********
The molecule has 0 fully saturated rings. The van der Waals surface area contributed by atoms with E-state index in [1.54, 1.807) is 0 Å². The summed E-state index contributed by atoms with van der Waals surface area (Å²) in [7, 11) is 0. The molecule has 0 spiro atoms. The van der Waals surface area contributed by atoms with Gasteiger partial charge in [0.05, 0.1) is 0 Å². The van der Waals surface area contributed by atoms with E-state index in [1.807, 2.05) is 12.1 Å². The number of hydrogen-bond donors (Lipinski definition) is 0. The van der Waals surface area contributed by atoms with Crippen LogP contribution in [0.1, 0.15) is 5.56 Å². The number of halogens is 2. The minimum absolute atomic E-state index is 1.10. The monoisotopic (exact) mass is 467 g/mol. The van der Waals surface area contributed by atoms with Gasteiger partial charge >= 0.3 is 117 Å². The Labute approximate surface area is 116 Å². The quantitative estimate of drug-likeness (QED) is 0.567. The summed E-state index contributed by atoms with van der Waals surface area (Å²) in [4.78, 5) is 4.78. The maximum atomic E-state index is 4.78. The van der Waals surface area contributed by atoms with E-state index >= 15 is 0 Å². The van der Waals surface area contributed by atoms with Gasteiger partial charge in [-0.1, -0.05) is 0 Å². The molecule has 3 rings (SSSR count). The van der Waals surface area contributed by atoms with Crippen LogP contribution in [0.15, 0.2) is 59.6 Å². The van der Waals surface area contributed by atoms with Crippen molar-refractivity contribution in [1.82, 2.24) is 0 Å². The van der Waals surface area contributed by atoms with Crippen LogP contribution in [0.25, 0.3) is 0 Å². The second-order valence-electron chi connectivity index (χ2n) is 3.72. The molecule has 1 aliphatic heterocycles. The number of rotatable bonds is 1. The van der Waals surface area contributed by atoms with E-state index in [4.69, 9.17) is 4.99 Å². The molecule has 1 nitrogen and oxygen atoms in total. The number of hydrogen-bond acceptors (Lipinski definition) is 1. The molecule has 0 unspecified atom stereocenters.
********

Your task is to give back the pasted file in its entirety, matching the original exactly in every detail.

The molecule has 0 fully saturated rings. The van der Waals surface area contributed by atoms with E-state index in [1.54, 1.807) is 0 Å². The summed E-state index contributed by atoms with van der Waals surface area (Å²) in [7, 11) is 0. The molecule has 0 spiro atoms. The van der Waals surface area contributed by atoms with Gasteiger partial charge in [0.05, 0.1) is 0 Å². The van der Waals surface area contributed by atoms with E-state index in [1.807, 2.05) is 12.1 Å². The number of hydrogen-bond donors (Lipinski definition) is 0. The van der Waals surface area contributed by atoms with Crippen LogP contribution in [0.1, 0.15) is 5.56 Å². The number of halogens is 2. The minimum absolute atomic E-state index is 1.10. The monoisotopic (exact) mass is 467 g/mol. The van der Waals surface area contributed by atoms with Gasteiger partial charge >= 0.3 is 117 Å². The Labute approximate surface area is 116 Å². The quantitative estimate of drug-likeness (QED) is 0.567. The summed E-state index contributed by atoms with van der Waals surface area (Å²) in [4.78, 5) is 4.78. The maximum atomic E-state index is 4.78. The van der Waals surface area contributed by atoms with E-state index >= 15 is 0 Å². The van der Waals surface area contributed by atoms with Gasteiger partial charge in [-0.1, -0.05) is 0 Å². The molecule has 3 rings (SSSR count). The van der Waals surface area contributed by atoms with Crippen LogP contribution in [0.15, 0.2) is 59.6 Å². The van der Waals surface area contributed by atoms with Crippen molar-refractivity contribution in [1.82, 2.24) is 0 Å². The van der Waals surface area contributed by atoms with Crippen LogP contribution in [0.25, 0.3) is 0 Å². The second-order valence-electron chi connectivity index (χ2n) is 3.72. The molecule has 1 aliphatic heterocycles. The number of rotatable bonds is 1. The van der Waals surface area contributed by atoms with E-state index in [4.69, 9.17) is 4.99 Å². The molecule has 1 nitrogen and oxygen atoms in total. The number of hydrogen-bond acceptors (Lipinski definition) is 1. The molecule has 0 unspecified atom stereocenters.